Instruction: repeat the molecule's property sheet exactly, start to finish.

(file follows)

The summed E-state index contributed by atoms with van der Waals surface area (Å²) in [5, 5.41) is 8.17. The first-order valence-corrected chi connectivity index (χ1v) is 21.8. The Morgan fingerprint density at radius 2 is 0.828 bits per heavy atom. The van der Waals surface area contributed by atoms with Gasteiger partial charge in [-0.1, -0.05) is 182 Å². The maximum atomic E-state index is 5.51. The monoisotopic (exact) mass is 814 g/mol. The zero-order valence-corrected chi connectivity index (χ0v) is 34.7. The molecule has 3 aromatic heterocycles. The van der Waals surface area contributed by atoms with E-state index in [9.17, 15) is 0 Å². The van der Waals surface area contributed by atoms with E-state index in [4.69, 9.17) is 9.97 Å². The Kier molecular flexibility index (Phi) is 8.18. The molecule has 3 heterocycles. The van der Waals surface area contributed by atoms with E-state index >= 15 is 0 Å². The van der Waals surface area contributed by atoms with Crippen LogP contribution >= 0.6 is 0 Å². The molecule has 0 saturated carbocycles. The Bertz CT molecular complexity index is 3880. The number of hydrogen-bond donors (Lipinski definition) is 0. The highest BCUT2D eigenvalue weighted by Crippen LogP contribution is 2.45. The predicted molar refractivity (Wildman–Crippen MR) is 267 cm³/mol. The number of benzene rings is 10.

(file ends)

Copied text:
The summed E-state index contributed by atoms with van der Waals surface area (Å²) in [5, 5.41) is 8.17. The first-order valence-corrected chi connectivity index (χ1v) is 21.8. The Morgan fingerprint density at radius 2 is 0.828 bits per heavy atom. The van der Waals surface area contributed by atoms with Gasteiger partial charge in [-0.1, -0.05) is 182 Å². The maximum atomic E-state index is 5.51. The monoisotopic (exact) mass is 814 g/mol. The zero-order valence-corrected chi connectivity index (χ0v) is 34.7. The molecule has 3 aromatic heterocycles. The van der Waals surface area contributed by atoms with E-state index in [9.17, 15) is 0 Å². The van der Waals surface area contributed by atoms with E-state index in [4.69, 9.17) is 9.97 Å². The Kier molecular flexibility index (Phi) is 8.18. The molecule has 3 heterocycles. The van der Waals surface area contributed by atoms with E-state index >= 15 is 0 Å². The van der Waals surface area contributed by atoms with Crippen LogP contribution >= 0.6 is 0 Å². The molecule has 0 saturated carbocycles. The Bertz CT molecular complexity index is 3880. The number of hydrogen-bond donors (Lipinski definition) is 0. The highest BCUT2D eigenvalue weighted by Crippen LogP contribution is 2.45. The predicted molar refractivity (Wildman–Crippen MR) is 267 cm³/mol. The number of benzene rings is 10.